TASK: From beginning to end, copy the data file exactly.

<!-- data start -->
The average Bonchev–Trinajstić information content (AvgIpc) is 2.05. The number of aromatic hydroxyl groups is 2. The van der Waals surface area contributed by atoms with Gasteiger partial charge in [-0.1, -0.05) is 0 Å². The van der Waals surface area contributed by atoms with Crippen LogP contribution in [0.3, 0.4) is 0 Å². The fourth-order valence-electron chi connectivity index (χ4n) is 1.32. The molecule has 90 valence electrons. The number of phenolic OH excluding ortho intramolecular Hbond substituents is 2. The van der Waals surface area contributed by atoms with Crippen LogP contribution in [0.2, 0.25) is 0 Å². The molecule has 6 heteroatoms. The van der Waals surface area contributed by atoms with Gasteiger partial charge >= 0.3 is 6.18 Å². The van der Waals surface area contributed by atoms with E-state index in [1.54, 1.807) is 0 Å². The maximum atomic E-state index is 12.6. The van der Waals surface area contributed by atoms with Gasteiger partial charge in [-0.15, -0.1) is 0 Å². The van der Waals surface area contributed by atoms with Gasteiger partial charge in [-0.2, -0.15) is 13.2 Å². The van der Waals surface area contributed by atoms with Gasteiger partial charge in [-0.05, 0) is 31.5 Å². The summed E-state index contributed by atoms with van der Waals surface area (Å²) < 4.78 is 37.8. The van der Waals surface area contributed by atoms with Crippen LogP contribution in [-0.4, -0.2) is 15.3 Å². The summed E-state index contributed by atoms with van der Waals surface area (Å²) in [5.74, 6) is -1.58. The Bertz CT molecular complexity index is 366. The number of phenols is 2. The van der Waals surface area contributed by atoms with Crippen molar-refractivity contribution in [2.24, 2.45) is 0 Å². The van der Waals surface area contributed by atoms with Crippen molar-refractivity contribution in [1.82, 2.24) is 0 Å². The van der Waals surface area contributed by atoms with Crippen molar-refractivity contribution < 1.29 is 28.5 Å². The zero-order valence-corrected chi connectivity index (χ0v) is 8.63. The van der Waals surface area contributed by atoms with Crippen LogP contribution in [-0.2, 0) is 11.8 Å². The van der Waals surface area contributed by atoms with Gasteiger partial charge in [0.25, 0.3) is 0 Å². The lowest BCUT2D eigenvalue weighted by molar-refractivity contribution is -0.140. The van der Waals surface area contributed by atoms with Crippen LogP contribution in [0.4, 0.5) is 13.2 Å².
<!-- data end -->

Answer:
The average Bonchev–Trinajstić information content (AvgIpc) is 2.05. The number of aromatic hydroxyl groups is 2. The van der Waals surface area contributed by atoms with Gasteiger partial charge in [-0.1, -0.05) is 0 Å². The van der Waals surface area contributed by atoms with Crippen LogP contribution in [0.3, 0.4) is 0 Å². The fourth-order valence-electron chi connectivity index (χ4n) is 1.32. The molecule has 90 valence electrons. The number of phenolic OH excluding ortho intramolecular Hbond substituents is 2. The van der Waals surface area contributed by atoms with Crippen LogP contribution in [0.2, 0.25) is 0 Å². The molecule has 6 heteroatoms. The van der Waals surface area contributed by atoms with Gasteiger partial charge >= 0.3 is 6.18 Å². The van der Waals surface area contributed by atoms with E-state index in [1.54, 1.807) is 0 Å². The maximum atomic E-state index is 12.6. The van der Waals surface area contributed by atoms with Gasteiger partial charge in [-0.15, -0.1) is 0 Å². The van der Waals surface area contributed by atoms with Gasteiger partial charge in [-0.2, -0.15) is 13.2 Å². The van der Waals surface area contributed by atoms with Gasteiger partial charge in [-0.05, 0) is 31.5 Å². The summed E-state index contributed by atoms with van der Waals surface area (Å²) < 4.78 is 37.8. The van der Waals surface area contributed by atoms with Crippen LogP contribution in [-0.4, -0.2) is 15.3 Å². The summed E-state index contributed by atoms with van der Waals surface area (Å²) in [5.74, 6) is -1.58. The Bertz CT molecular complexity index is 366. The number of phenols is 2. The van der Waals surface area contributed by atoms with Crippen molar-refractivity contribution in [2.24, 2.45) is 0 Å². The van der Waals surface area contributed by atoms with Crippen molar-refractivity contribution in [1.82, 2.24) is 0 Å². The van der Waals surface area contributed by atoms with Crippen molar-refractivity contribution < 1.29 is 28.5 Å². The zero-order valence-corrected chi connectivity index (χ0v) is 8.63. The van der Waals surface area contributed by atoms with Crippen LogP contribution in [-0.2, 0) is 11.8 Å². The van der Waals surface area contributed by atoms with Gasteiger partial charge in [0.25, 0.3) is 0 Å². The lowest BCUT2D eigenvalue weighted by molar-refractivity contribution is -0.140. The van der Waals surface area contributed by atoms with Crippen LogP contribution in [0.4, 0.5) is 13.2 Å².